Over the past season, I’ve toured on the Prime 4.0 in Alaska and Japan, and across a pretty good range of soft- and firm-snow conditions.
I’ve now skied the Prime 4.0 at 3 different mount points (-12 cm, -10 cm, and -9 cm). Trying to figure out where this ski feels most balanced and natural has been a bit tricky, so I want to touch on that right away.
I started on the Prime 4.0 with the Fritschi Tecton 12 mounted at about -12 cm from center (about 1 cm forward of the “all-mountain” line). Before mounting, I took the Prime 4.0 into Powderhound to check the bases and edges, and nothing seemed out of the ordinary. Once mounted, I took Prime 4.0 for a tour in the Kenai mountains near my home in Girdwood, AK. The snow was deep, fresh, and slightly upside-down, and by the second turn, I thought I was too far back on the ski. Later that day, I took the Prime 4.0 out on some groomers at Alyeska and confirmed this suspicion. I skied straight back to Powderhound, remounted the bindings at -10 cm, detuned the tips and tails, did a quick run on the groomers to confirm that I’d improved the ride, and tossed the Prime 4.0 in my ski bag for a trip to Japan the next day. When I got home from Japan, I remounted for the 3rd time with the bindings at about -9 cm from center (a touch in front of the “Candide” line), and have been riding them there ever since.
While the ski improved in most aspects with each advancement of the mount point, I still haven’t found the Prime 4.0 to feel particularly well balanced. I’ll keep skiing the Prime 4.0 to try and figure this out more, but I just can’t seem to find a comfortable, intuitive balance point on the ski. It could be that the 185 cm length is a little short for me, but I’ve also skied a lot of 185 cm and 186 cm skis that feel well balanced and quite intuitive at my size, so I don’t really believe that the length is the issue.
Two days before I arrived in Japan, many of the ski areas experienced an unusual high-elevation rain event that pretty much wiped out all but the highest portions of accessible terrain. And then just prior to my first morning of touring, we got a couple of inches of light, dry snow and a little wind up high that created some pretty fun dust on crust skiing. While skiing in these conditions on the Prime 4.0, I still felt a little too far back on the ski (this was when I had the bindings at -10 cm). However, I was able to arc and skid at will and had a great couple of days splashing around in the shallow pow on the Prime 4.0.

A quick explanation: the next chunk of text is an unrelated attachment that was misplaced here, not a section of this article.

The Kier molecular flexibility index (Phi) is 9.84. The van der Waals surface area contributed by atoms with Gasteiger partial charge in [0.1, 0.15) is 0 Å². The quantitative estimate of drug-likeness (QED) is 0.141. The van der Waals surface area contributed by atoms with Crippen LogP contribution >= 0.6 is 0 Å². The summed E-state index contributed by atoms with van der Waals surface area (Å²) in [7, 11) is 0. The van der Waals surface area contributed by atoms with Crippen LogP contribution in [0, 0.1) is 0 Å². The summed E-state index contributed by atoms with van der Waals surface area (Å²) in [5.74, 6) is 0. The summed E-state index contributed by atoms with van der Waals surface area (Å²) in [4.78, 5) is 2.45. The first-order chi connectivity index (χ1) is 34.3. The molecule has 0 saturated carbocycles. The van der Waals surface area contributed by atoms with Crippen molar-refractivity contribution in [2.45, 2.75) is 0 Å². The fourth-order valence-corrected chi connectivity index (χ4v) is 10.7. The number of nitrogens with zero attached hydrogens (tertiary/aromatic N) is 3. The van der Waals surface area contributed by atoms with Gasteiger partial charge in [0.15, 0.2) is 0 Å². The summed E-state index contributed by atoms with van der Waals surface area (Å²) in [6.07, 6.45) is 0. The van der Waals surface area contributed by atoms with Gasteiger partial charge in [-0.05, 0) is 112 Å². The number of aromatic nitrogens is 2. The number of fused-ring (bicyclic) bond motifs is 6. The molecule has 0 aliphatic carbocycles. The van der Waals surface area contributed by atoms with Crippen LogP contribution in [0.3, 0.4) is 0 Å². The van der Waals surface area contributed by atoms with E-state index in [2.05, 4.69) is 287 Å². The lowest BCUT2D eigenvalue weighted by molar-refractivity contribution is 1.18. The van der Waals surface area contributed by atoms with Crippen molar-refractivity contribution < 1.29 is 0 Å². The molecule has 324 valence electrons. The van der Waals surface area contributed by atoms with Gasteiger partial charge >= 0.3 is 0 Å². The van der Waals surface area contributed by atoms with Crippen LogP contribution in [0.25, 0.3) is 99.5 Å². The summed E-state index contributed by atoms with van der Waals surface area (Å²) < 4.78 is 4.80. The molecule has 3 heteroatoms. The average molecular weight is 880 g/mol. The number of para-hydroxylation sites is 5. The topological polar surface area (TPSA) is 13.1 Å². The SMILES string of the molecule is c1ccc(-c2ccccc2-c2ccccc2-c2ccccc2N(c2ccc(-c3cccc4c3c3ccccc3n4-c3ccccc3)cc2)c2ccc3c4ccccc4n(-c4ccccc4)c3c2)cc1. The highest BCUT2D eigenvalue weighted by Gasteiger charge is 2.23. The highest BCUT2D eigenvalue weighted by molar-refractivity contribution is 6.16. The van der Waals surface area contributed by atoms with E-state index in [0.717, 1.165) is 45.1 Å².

As the snow started stacking up in typical Japan style, I kept skiing on the Prime 4.0 for a few deep days until there was no choice but to start (DPS) Spooning. The light swing weight and 118 mm platform made the Prime 4.0 more than acceptable for the deep pow, but it definitely felt most in its element when I could still feel the firmer base (i.e., wasn’t skiing “bottomless” powder).
When inbounds terrain got chopped up, the fairly light and stiff Prime 4.0 got bounced around more than heavier skis, but the Prime 4.0 felt more composed than some of the lightest powder touring skis I’ve been using lately.
When I got home from Japan, I immediately got back to touring in the Kenai Mountains near my home in Girdwood. This was mostly in cold, light, 30 cm pow, sometimes with a palpable crust underneath.
On big, open faces, the Prime 4.0 wants to run fast and prefers to be carved in relatively clean arcs. It’s certainly possible to break the ski free into drifted turns, but out of all of the powder touring skis I’ve used recently, the Prime 4.0 is probably the least willing to be thrown sideways at speed, even in cold, dry powder.
In tighter terrain, the low swing weight of the Prime 4.0 is great for jump turns, but the imbalanced feel of the Prime 4.0 does make the ski less intuitive when making quick turns. This is especially noticeable in any kind of soft or breakable snow due to the same “locked in” feeling I’ve noted above. Because of this, the Prime 4.0 takes a little more effort to move around in tight spaces.
Because I still haven’t found the Prime 4.0 to feel particular intuitive or balanced, it hasn’t been my first choice for when I’m pursuing steeper and more technical lines in cold, deep snow.
In firmer conditions, the 4.0 carves relatively well and can hold a turn at high speeds. As in other conditions, the ski does not feel particularly intuitive at any of the mount points I tried and, regardless of where they are mounted, take a little more effort to find the sweet spot in fore / aft pressure.
The Prime 4.0 is fairly damp relative to its weight, though its not as stable as slightly heavier options in this class.
The Faction Prime 4.0 is a fairly light powder touring ski that excels when arcing big turns in fresh snow. It offers pretty good stability for its weight, and doesn’t feel totally out of place on firm snow, either. However, after skiing it at 3 different mount points, I still haven’t found the Prime 4.0 to feel very well balanced or intuitive. And if you’re looking to slash and drift turns in soft snow, there are plenty of better options. But if you’re looking for a powder touring ski to use to skin up big faces and make big, clean turns down them, the Prime 4.0 could be a good choice.
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